Kenwood 1973 Plymouth Barracuda
One of the biggest purveyors of audio systems out extant, Kenwood is using this sweet ’Cuda as a way to demonstrate that vintage muscle cars can be technologically up to date as well. Built by Luxe South Bay, the Plymouth features the latest in Kenwood in-dash entertainment, speaker systems, and Kenwood’s drive recorder. It also features Escort radar tech that’s integrated with the Kenwood system, upgraded A/C, and a HushMat system designed to help properly absorb all that sound. We’d probably like to hear the car just as much, but the stereo can at least be turned down.
Powerbass Ford F-350
We were just walking along minding our own business when the floor started to shake, and there it was, this colossal 2017 F-350 fitted with Powerbass products trying to bring down the convention-center roof. The owner wasn’t around when we stopped by so we weren’t able to get any specifics, but one of the Powerbass guys said it can raise or lower between eight- and 20-inch lifts thanks to all of its suspension components. It’s hard to put into perspective how big this thing is, but think fire truck and you’re in the ballpark.
Nissan Leaf Nismo RC
Back in 2013, Nissan rolled out a race car version of its Leaf billed as the world’s first ever electric race car. It didn’t exactly leave a lasting impression, but it served as a test bed for Nissan engineers to help it develop the Leaf and possibly position it as a platform for e-racing. The latest version of the Leaf Nismo RC, which made its North American debut at CES, has come a long way, roughly doubling the power and torque of the first car. It features two electric motors positioned front and rear that deliver power to each axle independently. The motors produce roughly 320 horsepower in all and there’s an impressive 472 lb-ft of torque on tap from the moment you put your right foot down. It looks the part, too, with a low, wide, and mean stance, plus a livery cribbed from Nissan’s Formula E car.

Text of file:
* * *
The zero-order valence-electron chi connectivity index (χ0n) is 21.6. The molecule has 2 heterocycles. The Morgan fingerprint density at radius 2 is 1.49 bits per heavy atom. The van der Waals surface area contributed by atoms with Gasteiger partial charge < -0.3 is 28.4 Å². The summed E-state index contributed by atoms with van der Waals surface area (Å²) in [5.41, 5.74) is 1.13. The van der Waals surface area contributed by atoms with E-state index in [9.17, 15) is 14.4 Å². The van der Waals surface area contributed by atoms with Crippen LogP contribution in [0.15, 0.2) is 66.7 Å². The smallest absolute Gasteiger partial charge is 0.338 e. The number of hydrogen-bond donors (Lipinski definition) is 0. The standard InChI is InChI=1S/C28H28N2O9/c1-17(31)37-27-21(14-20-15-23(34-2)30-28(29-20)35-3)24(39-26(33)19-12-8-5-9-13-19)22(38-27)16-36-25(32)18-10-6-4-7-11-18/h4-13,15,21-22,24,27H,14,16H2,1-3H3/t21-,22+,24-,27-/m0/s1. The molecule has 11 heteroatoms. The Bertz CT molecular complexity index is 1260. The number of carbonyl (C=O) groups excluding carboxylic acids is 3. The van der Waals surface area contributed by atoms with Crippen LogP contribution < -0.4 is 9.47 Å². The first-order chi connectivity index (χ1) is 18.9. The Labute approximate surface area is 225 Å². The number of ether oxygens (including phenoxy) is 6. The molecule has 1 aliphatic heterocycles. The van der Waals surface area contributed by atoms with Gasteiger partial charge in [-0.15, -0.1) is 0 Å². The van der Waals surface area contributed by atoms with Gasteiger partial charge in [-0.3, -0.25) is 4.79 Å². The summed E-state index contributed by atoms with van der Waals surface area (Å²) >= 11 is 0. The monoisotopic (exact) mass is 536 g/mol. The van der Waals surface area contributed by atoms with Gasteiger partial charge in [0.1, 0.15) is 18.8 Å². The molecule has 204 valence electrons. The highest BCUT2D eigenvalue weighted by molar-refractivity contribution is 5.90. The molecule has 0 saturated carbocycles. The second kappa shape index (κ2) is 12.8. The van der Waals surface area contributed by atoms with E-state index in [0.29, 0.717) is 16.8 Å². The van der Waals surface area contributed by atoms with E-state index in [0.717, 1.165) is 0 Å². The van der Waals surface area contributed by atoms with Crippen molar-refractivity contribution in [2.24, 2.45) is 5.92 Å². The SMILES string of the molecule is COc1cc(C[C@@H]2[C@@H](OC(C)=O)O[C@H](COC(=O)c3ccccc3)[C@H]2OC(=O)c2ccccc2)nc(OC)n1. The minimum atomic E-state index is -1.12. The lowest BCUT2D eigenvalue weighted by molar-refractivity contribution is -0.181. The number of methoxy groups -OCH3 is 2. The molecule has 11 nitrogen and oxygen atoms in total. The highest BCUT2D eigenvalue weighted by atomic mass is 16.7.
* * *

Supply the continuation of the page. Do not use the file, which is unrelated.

The post 9 Cool Cars and Trucks We Spotted at 2019 CES appeared first on Automobile Magazine.